What is social masking and is it sabotaging your self-esteem?
Social masking behaviour could be sabotaging your self-esteem. Here’s how to spot the signs
“I’ve done such a good job of pretending to be an outgoing person that friends and family are shocked when I tell them I’m not.” Amanda* (37) is talking about her experience of social masking. She says it’s something she’s always done.
Ever since she was a teen, she became an expert at working the room. She would seamlessly adopt the mannerisms of the people around her in a bid to fit in, while concealing her true personality.
"Social masking typically involves suppressing your natural urges"
At times, this would extend to the clothes she wore, the people she dated, and the jokes she would tell. And by her own admission, sometimes it was hard to tell who was the real Amanda and who was the fake.
This is social masking, the process of suppressing or concealing your natural way of interacting with others so you can feel accepted. Social maskers aren’t trying to deceive anyone, rather they are hoping to blend in with everybody else.
“Social masking is a learned set of conscious pattern-matching behaviours, movements and actions where you mimic 'normality' to fit in rather than stand out,” explains psychotherapist Dipti Tait. “It’s generally adopted by people who are unable to naturally act in a way that is considered socially acceptable.”
Social masking is often used by neurodivergent people
Social masking behaviour is often used by people on the autism spectrum, but according to psychologist Dr Tara Quinn-Cirillo, it’s something that we all engage in to a certain extent.
She says social masking can manifest as copying what others do such as body language, facial expressions, and behaviour or practising what you may want to say.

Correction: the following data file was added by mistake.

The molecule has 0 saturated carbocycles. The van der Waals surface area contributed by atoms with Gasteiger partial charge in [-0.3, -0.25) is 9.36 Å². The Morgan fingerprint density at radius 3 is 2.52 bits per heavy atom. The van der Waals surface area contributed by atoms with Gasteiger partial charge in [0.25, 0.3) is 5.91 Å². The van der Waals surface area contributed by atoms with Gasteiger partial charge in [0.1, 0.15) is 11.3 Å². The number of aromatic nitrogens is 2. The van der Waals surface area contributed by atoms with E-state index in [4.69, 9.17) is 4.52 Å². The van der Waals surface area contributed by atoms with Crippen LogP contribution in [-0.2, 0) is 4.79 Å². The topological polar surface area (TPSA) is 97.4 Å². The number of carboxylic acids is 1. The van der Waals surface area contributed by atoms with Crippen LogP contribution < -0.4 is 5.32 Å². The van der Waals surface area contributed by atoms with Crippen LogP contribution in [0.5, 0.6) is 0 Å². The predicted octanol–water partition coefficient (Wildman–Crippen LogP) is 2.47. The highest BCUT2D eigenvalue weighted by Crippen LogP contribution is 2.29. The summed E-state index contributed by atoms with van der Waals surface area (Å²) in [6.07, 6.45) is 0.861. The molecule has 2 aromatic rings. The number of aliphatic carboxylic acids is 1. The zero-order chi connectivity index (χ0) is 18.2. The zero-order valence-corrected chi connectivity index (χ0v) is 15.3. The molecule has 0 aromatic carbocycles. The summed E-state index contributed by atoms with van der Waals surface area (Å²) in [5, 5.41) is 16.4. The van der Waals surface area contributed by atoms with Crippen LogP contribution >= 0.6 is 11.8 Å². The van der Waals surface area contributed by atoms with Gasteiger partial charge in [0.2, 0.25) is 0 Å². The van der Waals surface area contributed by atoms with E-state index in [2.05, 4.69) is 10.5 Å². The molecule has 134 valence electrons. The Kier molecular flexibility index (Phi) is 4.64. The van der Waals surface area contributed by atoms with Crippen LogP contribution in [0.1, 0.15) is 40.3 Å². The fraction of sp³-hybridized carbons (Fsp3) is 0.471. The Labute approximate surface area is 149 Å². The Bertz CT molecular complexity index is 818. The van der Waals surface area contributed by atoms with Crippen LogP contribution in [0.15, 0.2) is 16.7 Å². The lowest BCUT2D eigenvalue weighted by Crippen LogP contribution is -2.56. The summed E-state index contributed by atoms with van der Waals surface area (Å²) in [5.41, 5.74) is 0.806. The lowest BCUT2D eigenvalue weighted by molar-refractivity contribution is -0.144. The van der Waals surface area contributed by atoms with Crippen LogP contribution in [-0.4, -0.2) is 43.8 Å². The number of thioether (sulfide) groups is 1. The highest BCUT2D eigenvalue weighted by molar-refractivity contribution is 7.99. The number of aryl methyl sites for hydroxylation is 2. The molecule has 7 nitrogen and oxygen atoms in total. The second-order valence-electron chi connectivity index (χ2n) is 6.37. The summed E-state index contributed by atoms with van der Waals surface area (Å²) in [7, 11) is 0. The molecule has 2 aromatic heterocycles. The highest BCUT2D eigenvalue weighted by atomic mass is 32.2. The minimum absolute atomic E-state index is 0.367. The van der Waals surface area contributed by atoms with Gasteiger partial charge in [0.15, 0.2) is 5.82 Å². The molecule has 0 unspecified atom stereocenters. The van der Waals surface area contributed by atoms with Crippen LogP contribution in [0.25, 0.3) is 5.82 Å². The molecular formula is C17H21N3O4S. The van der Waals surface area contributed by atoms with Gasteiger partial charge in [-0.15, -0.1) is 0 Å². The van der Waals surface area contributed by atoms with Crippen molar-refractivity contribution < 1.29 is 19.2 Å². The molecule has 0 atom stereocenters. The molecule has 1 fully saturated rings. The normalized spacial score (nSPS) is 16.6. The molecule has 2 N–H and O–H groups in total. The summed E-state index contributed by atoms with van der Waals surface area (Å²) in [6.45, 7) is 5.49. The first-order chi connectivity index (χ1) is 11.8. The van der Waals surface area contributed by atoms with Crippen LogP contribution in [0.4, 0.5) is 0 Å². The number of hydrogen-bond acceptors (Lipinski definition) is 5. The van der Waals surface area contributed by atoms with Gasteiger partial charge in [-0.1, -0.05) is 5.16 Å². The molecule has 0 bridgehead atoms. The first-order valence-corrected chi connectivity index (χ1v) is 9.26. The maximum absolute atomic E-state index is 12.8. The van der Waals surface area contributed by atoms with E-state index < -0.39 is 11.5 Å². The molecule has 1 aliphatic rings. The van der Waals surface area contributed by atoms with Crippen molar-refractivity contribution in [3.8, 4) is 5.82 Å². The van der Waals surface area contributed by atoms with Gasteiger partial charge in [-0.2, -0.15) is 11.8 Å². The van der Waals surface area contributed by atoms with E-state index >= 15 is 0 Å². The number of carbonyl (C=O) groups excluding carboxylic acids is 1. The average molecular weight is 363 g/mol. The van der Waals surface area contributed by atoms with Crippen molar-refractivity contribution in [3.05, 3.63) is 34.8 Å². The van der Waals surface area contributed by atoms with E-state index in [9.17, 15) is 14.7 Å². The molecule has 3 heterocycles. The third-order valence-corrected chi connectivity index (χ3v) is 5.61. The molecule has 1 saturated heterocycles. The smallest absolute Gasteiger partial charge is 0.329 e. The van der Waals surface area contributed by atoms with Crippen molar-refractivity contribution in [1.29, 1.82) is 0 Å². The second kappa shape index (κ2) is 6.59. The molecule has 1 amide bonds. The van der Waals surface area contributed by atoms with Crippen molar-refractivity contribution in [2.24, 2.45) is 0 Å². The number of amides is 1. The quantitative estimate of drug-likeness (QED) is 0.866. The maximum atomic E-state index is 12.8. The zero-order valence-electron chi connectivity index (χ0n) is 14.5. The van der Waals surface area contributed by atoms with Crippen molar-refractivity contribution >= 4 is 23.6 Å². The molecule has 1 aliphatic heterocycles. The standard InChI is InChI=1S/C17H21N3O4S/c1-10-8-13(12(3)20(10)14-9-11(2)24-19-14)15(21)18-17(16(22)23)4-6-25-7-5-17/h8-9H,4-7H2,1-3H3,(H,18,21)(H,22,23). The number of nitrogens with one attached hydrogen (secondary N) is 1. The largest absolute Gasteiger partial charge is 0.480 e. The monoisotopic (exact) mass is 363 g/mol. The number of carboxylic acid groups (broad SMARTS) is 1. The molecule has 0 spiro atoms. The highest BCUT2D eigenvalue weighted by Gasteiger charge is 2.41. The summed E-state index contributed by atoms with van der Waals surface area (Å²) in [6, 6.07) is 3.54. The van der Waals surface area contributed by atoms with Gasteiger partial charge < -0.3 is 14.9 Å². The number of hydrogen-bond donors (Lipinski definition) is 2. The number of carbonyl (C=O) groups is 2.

While it can look different for everyone, social masking typically involves suppressing your natural urges (for example, forcing yourself to sit still or smile), offering rehearsed responses, and changing your personal interests to fit the crowd.
Social masking to fit in
In a world that often tells us to just be ourselves, you might wonder why many of us are reliant on these behaviours.
“Social masking happens because we as a species want to be included,” says Tait. “It’s a tribal thing of being together rather than being on our own; a primitive part of our evolution to blend in, rather than stand out, to socialise, rather than be anti-social, to fit in rather than be a misfit.”
The mask is usually protection against our self self-doubt. “We all have certain masks to protect ourselves from ridicule, exposure, difference and imposter syndrome. Our masks enable us to get through some tricky life situations with confidence,” Tait surmises.
Social masking is a way to try and fit in with a majority group
To an extent, social masking is also built-in at a physical level. Tait says we are creatures of pattern-matching.
“We have something in our brain called mirror neurones. These are pattern-matching neurotransmitters that give us indications of how to behave and blend in to essentially stay safe and not stick out,” she explains.
Add to that, Quinn-Cirillo believes social media may have made it even harder for us to be ourselves. She notes that social media gives us set images and videos that may make us believe this is how we should be.
You might be wondering how social masking differs from being a slightly different version of yourself around different groups of people. For example, you might find you’re the life and soul of the party around your closest friends, but more subdued when you’re with work colleagues.
"There is a difference between being in natural rapport with someone and consciously social masking"
Our personalities are largely fluid, they naturally change shape depending on the company we keep, and Dipti says there is a huge difference between being in natural rapport with someone and consciously social masking.
“When we are in natural rapport with someone, we unconsciously get into sync with that person. Our breathing patterns begin to match the other person, our pace and tone change, and our body language adapts,” she explains.